The Trump administration has taken another action against the immigrants by canceling the interim residency permits of about 200,000 Salvadorans who have lived in the country since at least 2001. This measure would make them even more exposed to deportation, according to a copy of a Department of Homeland Security declaration sent to lawmakers on Monday.
The administration will notify the Salvadorans they have until September 9, 2019, to leave the United States or find a new way to obtain legal residency in the country.
The Salvadorans were granted an interim residency permit what is known as Temporary Protected Status, or TPS, after a series of earthquakes took place and devastated the country in 2001.
According to the DHS statement sent to lawmakers, Homeland Security Secretary Kirstjen Nielsen determined that conditions in El Salvador have improved significantly since then, ending the original justification for which the Salvadorans were protected from deportation.
“Only Congress can legislate a permanent solution addressing the lack of an enduring lawful immigration status of those currently protected by TPS who have lived and worked in the United States for many years,” the announcement states. “The 18-month delayed termination will allow Congress time to craft a potential legislative solution.”
Keeping in view the current decision made by Trump’s administration, Monday’s verdict was not a surprise to many people. It is considered to be a part of the White House’s broader goal of reducing legal immigration to the United States and escalating efforts to banish those who arrived illegally.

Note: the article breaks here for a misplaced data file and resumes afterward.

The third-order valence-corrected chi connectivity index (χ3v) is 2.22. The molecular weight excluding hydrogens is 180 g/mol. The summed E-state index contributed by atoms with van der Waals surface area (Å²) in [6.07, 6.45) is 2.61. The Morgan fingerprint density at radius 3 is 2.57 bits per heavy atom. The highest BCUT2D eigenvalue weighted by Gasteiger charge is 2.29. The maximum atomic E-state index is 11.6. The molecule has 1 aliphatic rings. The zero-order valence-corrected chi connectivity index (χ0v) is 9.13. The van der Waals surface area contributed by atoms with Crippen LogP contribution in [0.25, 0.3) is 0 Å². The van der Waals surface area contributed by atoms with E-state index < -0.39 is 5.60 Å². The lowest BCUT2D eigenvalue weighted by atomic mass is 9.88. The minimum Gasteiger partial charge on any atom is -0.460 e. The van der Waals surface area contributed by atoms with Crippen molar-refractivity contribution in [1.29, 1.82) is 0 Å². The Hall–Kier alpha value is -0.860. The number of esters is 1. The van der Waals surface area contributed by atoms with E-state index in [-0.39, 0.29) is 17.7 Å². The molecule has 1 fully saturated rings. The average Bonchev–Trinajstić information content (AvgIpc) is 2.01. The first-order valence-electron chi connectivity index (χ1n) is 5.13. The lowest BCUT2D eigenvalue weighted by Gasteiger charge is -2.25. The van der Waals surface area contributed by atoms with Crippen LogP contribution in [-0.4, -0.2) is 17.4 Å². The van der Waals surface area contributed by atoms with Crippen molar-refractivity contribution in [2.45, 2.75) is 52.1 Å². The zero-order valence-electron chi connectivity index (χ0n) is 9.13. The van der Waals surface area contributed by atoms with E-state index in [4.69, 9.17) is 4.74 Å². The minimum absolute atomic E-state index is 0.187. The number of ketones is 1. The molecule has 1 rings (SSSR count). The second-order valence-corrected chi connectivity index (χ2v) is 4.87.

Back then, the El Salvador TPS decision was one of the most historic decisions that the government made because of the total number of people affected. The 200,000 are the parents of an estimated 190,000 U.S.-born children, according to recent studies, and about one-third have their own homes. But under Trump’s rule, the White House representatives have constantly shown that they viewed the TPS program as an example of American immigration policy gone skewed and when Congress created the TPS designation in 1990 its purpose was to provide “temporary” protection from deportation, not a permanent residence.
According to Kevin Appleby of the New York-based Center for Migration Studies, “The decision on El Salvador is particularly damaging,” he said. “It not only will uproot families and children who have lived here for years, it also will further destabilize an already violent country. It is incredibly short-sighted and undermines our interest in a stable Central America.”
The government has given Salvadorans in the TPS until September 2019 to get all their affairs in order, after which they will no longer be able to stay in the United States. This has put all those 200,000 people in absolute distress as they are forced to leave the country in fear of what will happen of their children’s future.